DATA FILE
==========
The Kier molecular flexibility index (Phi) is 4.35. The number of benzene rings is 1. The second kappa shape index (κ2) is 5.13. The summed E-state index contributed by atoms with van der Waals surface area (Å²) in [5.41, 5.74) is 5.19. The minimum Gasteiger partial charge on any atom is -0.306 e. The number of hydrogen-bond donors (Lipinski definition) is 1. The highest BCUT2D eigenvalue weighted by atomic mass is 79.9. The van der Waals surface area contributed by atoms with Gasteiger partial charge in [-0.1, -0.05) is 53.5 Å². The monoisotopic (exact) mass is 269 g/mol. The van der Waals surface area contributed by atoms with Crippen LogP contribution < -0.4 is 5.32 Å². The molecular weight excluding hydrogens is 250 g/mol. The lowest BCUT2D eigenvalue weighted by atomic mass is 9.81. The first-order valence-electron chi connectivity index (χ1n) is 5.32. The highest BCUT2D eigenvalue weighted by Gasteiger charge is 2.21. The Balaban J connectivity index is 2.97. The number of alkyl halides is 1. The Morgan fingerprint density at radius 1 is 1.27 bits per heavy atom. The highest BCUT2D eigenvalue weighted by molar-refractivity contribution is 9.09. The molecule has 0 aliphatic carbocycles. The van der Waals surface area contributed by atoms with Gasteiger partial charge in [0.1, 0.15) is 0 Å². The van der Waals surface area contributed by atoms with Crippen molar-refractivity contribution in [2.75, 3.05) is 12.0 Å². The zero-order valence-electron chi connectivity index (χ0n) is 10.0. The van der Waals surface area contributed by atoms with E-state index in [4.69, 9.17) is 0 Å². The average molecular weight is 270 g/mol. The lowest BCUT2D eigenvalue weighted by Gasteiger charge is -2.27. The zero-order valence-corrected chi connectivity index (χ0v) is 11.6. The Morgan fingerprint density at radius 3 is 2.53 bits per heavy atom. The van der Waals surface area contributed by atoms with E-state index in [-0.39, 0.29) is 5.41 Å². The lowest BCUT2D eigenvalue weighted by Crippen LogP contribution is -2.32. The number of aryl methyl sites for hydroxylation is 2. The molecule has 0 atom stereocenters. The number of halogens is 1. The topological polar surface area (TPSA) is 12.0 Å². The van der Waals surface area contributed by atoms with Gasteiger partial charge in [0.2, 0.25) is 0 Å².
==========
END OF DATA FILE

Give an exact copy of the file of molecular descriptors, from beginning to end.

The Kier molecular flexibility index (Phi) is 4.35. The number of benzene rings is 1. The second kappa shape index (κ2) is 5.13. The summed E-state index contributed by atoms with van der Waals surface area (Å²) in [5.41, 5.74) is 5.19. The minimum Gasteiger partial charge on any atom is -0.306 e. The number of hydrogen-bond donors (Lipinski definition) is 1. The highest BCUT2D eigenvalue weighted by atomic mass is 79.9. The van der Waals surface area contributed by atoms with Gasteiger partial charge in [-0.1, -0.05) is 53.5 Å². The monoisotopic (exact) mass is 269 g/mol. The van der Waals surface area contributed by atoms with Crippen LogP contribution < -0.4 is 5.32 Å². The molecular weight excluding hydrogens is 250 g/mol. The lowest BCUT2D eigenvalue weighted by atomic mass is 9.81. The first-order valence-electron chi connectivity index (χ1n) is 5.32. The highest BCUT2D eigenvalue weighted by Gasteiger charge is 2.21. The Balaban J connectivity index is 2.97. The number of alkyl halides is 1. The Morgan fingerprint density at radius 1 is 1.27 bits per heavy atom. The highest BCUT2D eigenvalue weighted by molar-refractivity contribution is 9.09. The molecule has 0 aliphatic carbocycles. The van der Waals surface area contributed by atoms with Gasteiger partial charge in [0.1, 0.15) is 0 Å². The van der Waals surface area contributed by atoms with Crippen molar-refractivity contribution in [2.75, 3.05) is 12.0 Å². The zero-order valence-electron chi connectivity index (χ0n) is 10.0. The van der Waals surface area contributed by atoms with E-state index in [4.69, 9.17) is 0 Å². The average molecular weight is 270 g/mol. The lowest BCUT2D eigenvalue weighted by Gasteiger charge is -2.27. The zero-order valence-corrected chi connectivity index (χ0v) is 11.6. The Morgan fingerprint density at radius 3 is 2.53 bits per heavy atom. The van der Waals surface area contributed by atoms with E-state index in [-0.39, 0.29) is 5.41 Å². The lowest BCUT2D eigenvalue weighted by Crippen LogP contribution is -2.32. The number of aryl methyl sites for hydroxylation is 2. The molecule has 0 atom stereocenters. The number of halogens is 1. The topological polar surface area (TPSA) is 12.0 Å². The van der Waals surface area contributed by atoms with Gasteiger partial charge in [0.2, 0.25) is 0 Å².